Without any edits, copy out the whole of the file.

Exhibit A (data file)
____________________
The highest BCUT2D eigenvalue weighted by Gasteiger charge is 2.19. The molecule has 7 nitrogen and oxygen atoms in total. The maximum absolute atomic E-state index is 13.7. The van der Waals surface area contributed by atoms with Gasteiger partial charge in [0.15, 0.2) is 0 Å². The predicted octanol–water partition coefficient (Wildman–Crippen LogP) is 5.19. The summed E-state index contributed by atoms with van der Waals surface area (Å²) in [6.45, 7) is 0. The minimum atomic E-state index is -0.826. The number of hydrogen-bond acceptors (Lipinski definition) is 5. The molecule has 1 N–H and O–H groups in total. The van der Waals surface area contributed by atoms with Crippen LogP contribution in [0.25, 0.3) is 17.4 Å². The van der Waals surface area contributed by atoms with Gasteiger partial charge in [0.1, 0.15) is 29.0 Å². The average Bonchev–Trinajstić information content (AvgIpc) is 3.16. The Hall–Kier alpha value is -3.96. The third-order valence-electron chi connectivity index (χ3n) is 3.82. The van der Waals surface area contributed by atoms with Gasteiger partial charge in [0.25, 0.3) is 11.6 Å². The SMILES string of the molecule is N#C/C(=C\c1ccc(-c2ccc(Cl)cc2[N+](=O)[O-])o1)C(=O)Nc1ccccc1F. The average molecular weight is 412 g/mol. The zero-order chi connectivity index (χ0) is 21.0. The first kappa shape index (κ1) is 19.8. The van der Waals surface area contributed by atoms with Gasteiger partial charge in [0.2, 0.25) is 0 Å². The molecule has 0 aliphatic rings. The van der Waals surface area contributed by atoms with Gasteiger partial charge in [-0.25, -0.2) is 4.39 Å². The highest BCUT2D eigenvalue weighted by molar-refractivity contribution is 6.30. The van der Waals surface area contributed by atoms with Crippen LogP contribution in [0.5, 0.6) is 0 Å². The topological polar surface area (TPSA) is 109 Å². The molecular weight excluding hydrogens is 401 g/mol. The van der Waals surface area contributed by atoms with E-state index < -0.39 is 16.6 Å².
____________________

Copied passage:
The highest BCUT2D eigenvalue weighted by Gasteiger charge is 2.19. The molecule has 7 nitrogen and oxygen atoms in total. The maximum absolute atomic E-state index is 13.7. The van der Waals surface area contributed by atoms with Gasteiger partial charge in [0.15, 0.2) is 0 Å². The predicted octanol–water partition coefficient (Wildman–Crippen LogP) is 5.19. The summed E-state index contributed by atoms with van der Waals surface area (Å²) in [6.45, 7) is 0. The minimum atomic E-state index is -0.826. The number of hydrogen-bond acceptors (Lipinski definition) is 5. The molecule has 1 N–H and O–H groups in total. The van der Waals surface area contributed by atoms with Crippen LogP contribution in [0.25, 0.3) is 17.4 Å². The van der Waals surface area contributed by atoms with Gasteiger partial charge in [0.1, 0.15) is 29.0 Å². The average Bonchev–Trinajstić information content (AvgIpc) is 3.16. The Hall–Kier alpha value is -3.96. The third-order valence-electron chi connectivity index (χ3n) is 3.82. The van der Waals surface area contributed by atoms with Gasteiger partial charge in [0.25, 0.3) is 11.6 Å². The SMILES string of the molecule is N#C/C(=C\c1ccc(-c2ccc(Cl)cc2[N+](=O)[O-])o1)C(=O)Nc1ccccc1F. The average molecular weight is 412 g/mol. The zero-order chi connectivity index (χ0) is 21.0. The first kappa shape index (κ1) is 19.8. The van der Waals surface area contributed by atoms with Gasteiger partial charge in [0.2, 0.25) is 0 Å². The molecule has 0 aliphatic rings. The van der Waals surface area contributed by atoms with Gasteiger partial charge in [-0.25, -0.2) is 4.39 Å². The highest BCUT2D eigenvalue weighted by molar-refractivity contribution is 6.30. The van der Waals surface area contributed by atoms with Crippen LogP contribution in [0.5, 0.6) is 0 Å². The topological polar surface area (TPSA) is 109 Å². The molecular weight excluding hydrogens is 401 g/mol. The van der Waals surface area contributed by atoms with E-state index < -0.39 is 16.6 Å².